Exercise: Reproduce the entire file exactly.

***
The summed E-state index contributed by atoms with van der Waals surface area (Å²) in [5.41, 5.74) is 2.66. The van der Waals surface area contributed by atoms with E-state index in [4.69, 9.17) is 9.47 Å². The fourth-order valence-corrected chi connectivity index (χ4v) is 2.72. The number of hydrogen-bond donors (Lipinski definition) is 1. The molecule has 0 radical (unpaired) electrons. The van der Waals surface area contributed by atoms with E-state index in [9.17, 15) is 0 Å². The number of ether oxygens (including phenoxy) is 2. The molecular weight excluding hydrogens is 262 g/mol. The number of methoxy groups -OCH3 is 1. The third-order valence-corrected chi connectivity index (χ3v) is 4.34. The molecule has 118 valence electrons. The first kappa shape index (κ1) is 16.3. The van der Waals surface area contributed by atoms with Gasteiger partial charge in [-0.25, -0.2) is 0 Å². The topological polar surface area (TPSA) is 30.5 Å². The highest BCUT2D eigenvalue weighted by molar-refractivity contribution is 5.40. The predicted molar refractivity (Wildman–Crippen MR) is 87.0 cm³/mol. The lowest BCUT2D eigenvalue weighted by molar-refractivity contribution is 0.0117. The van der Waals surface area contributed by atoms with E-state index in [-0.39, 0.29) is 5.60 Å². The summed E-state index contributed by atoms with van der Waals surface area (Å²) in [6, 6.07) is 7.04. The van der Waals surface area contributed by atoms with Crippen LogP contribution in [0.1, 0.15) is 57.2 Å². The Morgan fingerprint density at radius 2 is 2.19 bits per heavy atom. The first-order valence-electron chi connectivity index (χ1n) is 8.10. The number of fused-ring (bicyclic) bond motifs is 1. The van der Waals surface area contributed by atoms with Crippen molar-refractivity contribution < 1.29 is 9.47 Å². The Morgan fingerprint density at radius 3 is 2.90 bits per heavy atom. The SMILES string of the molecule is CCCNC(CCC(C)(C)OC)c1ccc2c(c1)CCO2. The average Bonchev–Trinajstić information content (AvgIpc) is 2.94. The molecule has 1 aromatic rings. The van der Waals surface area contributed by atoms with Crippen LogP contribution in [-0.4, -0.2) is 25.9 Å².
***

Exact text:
The summed E-state index contributed by atoms with van der Waals surface area (Å²) in [5.41, 5.74) is 2.66. The van der Waals surface area contributed by atoms with E-state index in [4.69, 9.17) is 9.47 Å². The fourth-order valence-corrected chi connectivity index (χ4v) is 2.72. The number of hydrogen-bond donors (Lipinski definition) is 1. The molecule has 0 radical (unpaired) electrons. The van der Waals surface area contributed by atoms with E-state index in [9.17, 15) is 0 Å². The number of ether oxygens (including phenoxy) is 2. The molecular weight excluding hydrogens is 262 g/mol. The number of methoxy groups -OCH3 is 1. The third-order valence-corrected chi connectivity index (χ3v) is 4.34. The molecule has 118 valence electrons. The first kappa shape index (κ1) is 16.3. The van der Waals surface area contributed by atoms with Gasteiger partial charge in [-0.25, -0.2) is 0 Å². The topological polar surface area (TPSA) is 30.5 Å². The highest BCUT2D eigenvalue weighted by molar-refractivity contribution is 5.40. The predicted molar refractivity (Wildman–Crippen MR) is 87.0 cm³/mol. The lowest BCUT2D eigenvalue weighted by molar-refractivity contribution is 0.0117. The van der Waals surface area contributed by atoms with E-state index in [-0.39, 0.29) is 5.60 Å². The summed E-state index contributed by atoms with van der Waals surface area (Å²) in [6, 6.07) is 7.04. The van der Waals surface area contributed by atoms with Crippen LogP contribution in [0.1, 0.15) is 57.2 Å². The Morgan fingerprint density at radius 2 is 2.19 bits per heavy atom. The first-order valence-electron chi connectivity index (χ1n) is 8.10. The number of fused-ring (bicyclic) bond motifs is 1. The van der Waals surface area contributed by atoms with Crippen molar-refractivity contribution < 1.29 is 9.47 Å². The Morgan fingerprint density at radius 3 is 2.90 bits per heavy atom. The SMILES string of the molecule is CCCNC(CCC(C)(C)OC)c1ccc2c(c1)CCO2. The average Bonchev–Trinajstić information content (AvgIpc) is 2.94. The molecule has 1 aromatic rings. The van der Waals surface area contributed by atoms with Crippen LogP contribution in [-0.4, -0.2) is 25.9 Å².